The Harlow E Bundy House In Binghamton, New York
Built in 1893, the Harlow E Bundy House, herein as the “Bundy House,” is a Queen Anne-styled mansion located in Binghamton, N.Y. Harlow E. Bundy (1862 – 1916) was born in Auburn, New York, and along with his older brother Willard, founded the Bundy Time Recording Company based on Harlow’s inspiration of Willard’s clockwork wizardry, an endeavor that was the first to capturing of employee’s unique number along with their recorded work times.
After much growth and several mergers, the Bundy Time Recording Company would change its name to International Business Machines, which, in today’s acronym-heavy nomenclature, is better known as IBM.
The Bundy family relocated to Pasadena, California, where he eventually passed away in 1916. The house, at the time of Bundy’s death, was owned and occupied by the Hopton family who were the longest-term residents.
The Haunted Bundy House
Like many old mansions, it’s hard not to gather a history over time that includes things that go bump in the night, strange noises and the likes best served around the dancing flames of a midnight fire on All Saints’ Eve. According to the Haunted History Trail—
The Historic Bundy House, built in 1892 for Harlow and Julia Bundy and their family, has seen several families live there until 1942 when the last occupant, Elizabeth Hopton, passed away. Later, the house endured years of vacancy, saw occupancy as a boarding house, office space, and even printing shop until 2002 when rehabilitation began to preserve the house as a museum.
A little background on the one photo in particular that shows a number of “figures” along with the family. This photo was in the Watertown Daily Times library and scanned there in August, 2021. There was no information on the back of the photo and, at the time, it looked familiar with regards to some of the architectural styles found in some of Watertown’s older mansions. With no further information and out of curiosity, it was posted to the You Haven’t Lived In Watertown, N.Y., If–‘s Facebook page and it was identified as the Bundy Museum downstate in Binghamton.
With that information, the photo was set aside until it was decided to write an article about it and dig up more information. In the process, and noted in the comments, there was another figure noted in the photo aside from the family members. A rather “transparent” individual, at that. Then it was discovered the museum is part of the Haunted History trail. Further to that end, the video, “Investigating the Bundy House,” by Paranormal of Watertown POW! on their YouTube! channel, appeared in website’s search results. An uncanny coincidence of what was quickly becoming an uncanny house – but the discoveries didn’t end there.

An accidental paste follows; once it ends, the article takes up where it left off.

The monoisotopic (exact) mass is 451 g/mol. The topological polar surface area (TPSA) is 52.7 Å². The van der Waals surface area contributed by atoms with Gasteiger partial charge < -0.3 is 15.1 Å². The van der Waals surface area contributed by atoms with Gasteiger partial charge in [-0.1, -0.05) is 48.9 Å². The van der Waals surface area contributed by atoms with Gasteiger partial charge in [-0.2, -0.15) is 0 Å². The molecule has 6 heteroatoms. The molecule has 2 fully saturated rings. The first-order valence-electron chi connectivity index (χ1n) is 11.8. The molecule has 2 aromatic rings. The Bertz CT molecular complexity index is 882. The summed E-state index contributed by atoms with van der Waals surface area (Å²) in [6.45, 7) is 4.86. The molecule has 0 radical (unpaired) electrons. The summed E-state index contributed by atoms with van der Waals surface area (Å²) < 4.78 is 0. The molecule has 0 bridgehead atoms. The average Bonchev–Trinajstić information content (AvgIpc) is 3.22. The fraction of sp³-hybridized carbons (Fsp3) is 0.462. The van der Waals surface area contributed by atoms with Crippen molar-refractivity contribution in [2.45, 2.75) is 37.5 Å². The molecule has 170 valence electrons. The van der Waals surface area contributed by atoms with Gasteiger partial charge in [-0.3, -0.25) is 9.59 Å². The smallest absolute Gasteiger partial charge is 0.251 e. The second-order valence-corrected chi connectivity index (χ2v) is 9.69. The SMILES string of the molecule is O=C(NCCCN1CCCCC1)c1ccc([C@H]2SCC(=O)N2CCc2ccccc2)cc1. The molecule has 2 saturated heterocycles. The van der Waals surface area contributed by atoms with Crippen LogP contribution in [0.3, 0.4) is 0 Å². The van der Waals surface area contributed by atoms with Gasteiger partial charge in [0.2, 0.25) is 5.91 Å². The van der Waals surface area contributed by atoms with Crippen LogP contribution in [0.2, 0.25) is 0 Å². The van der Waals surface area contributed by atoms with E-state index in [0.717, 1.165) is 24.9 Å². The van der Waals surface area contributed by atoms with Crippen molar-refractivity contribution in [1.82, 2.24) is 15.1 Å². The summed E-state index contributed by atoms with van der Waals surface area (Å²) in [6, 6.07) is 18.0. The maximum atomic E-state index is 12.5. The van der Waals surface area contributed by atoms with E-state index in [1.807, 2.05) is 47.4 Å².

After posting this article, another reader (see comments) pointed out there were several more figures in the photo. Pretty startling to go from a photo and not knowing where this is located to seeing figures in the photo and finding out it’s been investigated for ghosts. Is there a plausible explanation? Possibly, but it’s still quite a discovery. If you haven’t already, take a look at the old photo again and see if you can spot the figures. They’re circled in the photo posted in the comments.
The investigators of the macabre, Paranormal of Watertown POW!, who visited the LeRay Mansion on Fort Drum, N.Y., conducted an investigation into the mansion in 2021 and reported “We heard a little girl’s voice 😳.”
The Haunted History Trail website lists dates, times and prices for haunted tours and notes it’s a favorite place for paranormal investigators to explore.
A book, Hometown Haunted: The Historic Bundy House, has also been written regarding the paranormal activity within its walls.
As of 2004, the mansion, which has been added to the National Register of Historic Places, has been home to The Bundy Museum, who strive (and admirably succeeded) in preserving the history of the house, the Bundy brothers and their company.
In a last bit of irony, the Bundy Museum also promotes the arts such as an exhibit commemorating Rod Serling, of Twilight Zone fame, who is one of Binghamton’s most famous residents. You can help support the museum and their efforts to preserve history with donations here.